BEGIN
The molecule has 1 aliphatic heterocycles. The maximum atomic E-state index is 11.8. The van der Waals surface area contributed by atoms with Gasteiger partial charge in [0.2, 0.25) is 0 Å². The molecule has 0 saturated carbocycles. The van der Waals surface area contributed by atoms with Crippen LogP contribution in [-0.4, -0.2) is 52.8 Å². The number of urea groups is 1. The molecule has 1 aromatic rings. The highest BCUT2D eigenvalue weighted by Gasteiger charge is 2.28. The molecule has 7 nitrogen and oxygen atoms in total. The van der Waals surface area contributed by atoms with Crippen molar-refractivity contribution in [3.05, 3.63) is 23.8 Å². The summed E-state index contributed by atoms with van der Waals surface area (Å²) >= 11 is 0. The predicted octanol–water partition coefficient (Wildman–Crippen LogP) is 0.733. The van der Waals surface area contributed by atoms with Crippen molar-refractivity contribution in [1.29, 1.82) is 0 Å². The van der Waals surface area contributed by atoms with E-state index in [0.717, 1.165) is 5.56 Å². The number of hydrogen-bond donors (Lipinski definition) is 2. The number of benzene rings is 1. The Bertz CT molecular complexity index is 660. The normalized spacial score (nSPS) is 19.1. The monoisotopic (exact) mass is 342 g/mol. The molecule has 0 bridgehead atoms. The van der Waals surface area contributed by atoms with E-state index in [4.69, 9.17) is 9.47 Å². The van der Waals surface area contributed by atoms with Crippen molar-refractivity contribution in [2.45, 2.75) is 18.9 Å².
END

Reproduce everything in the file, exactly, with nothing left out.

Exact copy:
The molecule has 1 aliphatic heterocycles. The maximum atomic E-state index is 11.8. The van der Waals surface area contributed by atoms with Gasteiger partial charge in [0.2, 0.25) is 0 Å². The molecule has 0 saturated carbocycles. The van der Waals surface area contributed by atoms with Crippen LogP contribution in [-0.4, -0.2) is 52.8 Å². The number of urea groups is 1. The molecule has 1 aromatic rings. The highest BCUT2D eigenvalue weighted by Gasteiger charge is 2.28. The molecule has 7 nitrogen and oxygen atoms in total. The van der Waals surface area contributed by atoms with Crippen molar-refractivity contribution in [3.05, 3.63) is 23.8 Å². The summed E-state index contributed by atoms with van der Waals surface area (Å²) >= 11 is 0. The predicted octanol–water partition coefficient (Wildman–Crippen LogP) is 0.733. The van der Waals surface area contributed by atoms with Crippen molar-refractivity contribution in [1.29, 1.82) is 0 Å². The van der Waals surface area contributed by atoms with E-state index in [0.717, 1.165) is 5.56 Å². The number of hydrogen-bond donors (Lipinski definition) is 2. The number of benzene rings is 1. The Bertz CT molecular complexity index is 660. The normalized spacial score (nSPS) is 19.1. The monoisotopic (exact) mass is 342 g/mol. The molecule has 0 bridgehead atoms. The van der Waals surface area contributed by atoms with E-state index in [4.69, 9.17) is 9.47 Å². The van der Waals surface area contributed by atoms with Crippen molar-refractivity contribution in [2.45, 2.75) is 18.9 Å².